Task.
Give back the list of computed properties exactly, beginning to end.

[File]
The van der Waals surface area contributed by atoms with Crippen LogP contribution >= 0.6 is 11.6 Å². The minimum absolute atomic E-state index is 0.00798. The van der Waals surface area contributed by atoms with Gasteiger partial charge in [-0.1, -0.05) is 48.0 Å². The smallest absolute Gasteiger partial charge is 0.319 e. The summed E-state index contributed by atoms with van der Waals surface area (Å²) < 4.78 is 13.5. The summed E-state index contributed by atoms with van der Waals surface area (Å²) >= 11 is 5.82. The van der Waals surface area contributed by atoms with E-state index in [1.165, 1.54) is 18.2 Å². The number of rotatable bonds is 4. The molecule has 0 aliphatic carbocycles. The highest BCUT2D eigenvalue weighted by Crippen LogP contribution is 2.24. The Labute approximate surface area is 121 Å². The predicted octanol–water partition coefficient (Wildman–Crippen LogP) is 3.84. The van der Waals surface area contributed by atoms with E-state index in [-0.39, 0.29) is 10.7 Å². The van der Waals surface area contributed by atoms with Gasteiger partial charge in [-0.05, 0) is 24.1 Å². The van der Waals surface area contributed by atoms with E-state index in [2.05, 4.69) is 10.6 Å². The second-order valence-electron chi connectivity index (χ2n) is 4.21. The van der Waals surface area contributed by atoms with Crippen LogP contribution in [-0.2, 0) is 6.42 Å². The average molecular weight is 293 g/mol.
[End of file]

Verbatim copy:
The van der Waals surface area contributed by atoms with Crippen LogP contribution >= 0.6 is 11.6 Å². The minimum absolute atomic E-state index is 0.00798. The van der Waals surface area contributed by atoms with Gasteiger partial charge in [-0.1, -0.05) is 48.0 Å². The smallest absolute Gasteiger partial charge is 0.319 e. The summed E-state index contributed by atoms with van der Waals surface area (Å²) < 4.78 is 13.5. The summed E-state index contributed by atoms with van der Waals surface area (Å²) >= 11 is 5.82. The van der Waals surface area contributed by atoms with E-state index in [1.165, 1.54) is 18.2 Å². The number of rotatable bonds is 4. The molecule has 0 aliphatic carbocycles. The highest BCUT2D eigenvalue weighted by Crippen LogP contribution is 2.24. The Labute approximate surface area is 121 Å². The predicted octanol–water partition coefficient (Wildman–Crippen LogP) is 3.84. The van der Waals surface area contributed by atoms with E-state index in [-0.39, 0.29) is 10.7 Å². The van der Waals surface area contributed by atoms with Gasteiger partial charge in [-0.05, 0) is 24.1 Å². The van der Waals surface area contributed by atoms with E-state index in [2.05, 4.69) is 10.6 Å². The second-order valence-electron chi connectivity index (χ2n) is 4.21. The van der Waals surface area contributed by atoms with Crippen LogP contribution in [-0.2, 0) is 6.42 Å². The average molecular weight is 293 g/mol.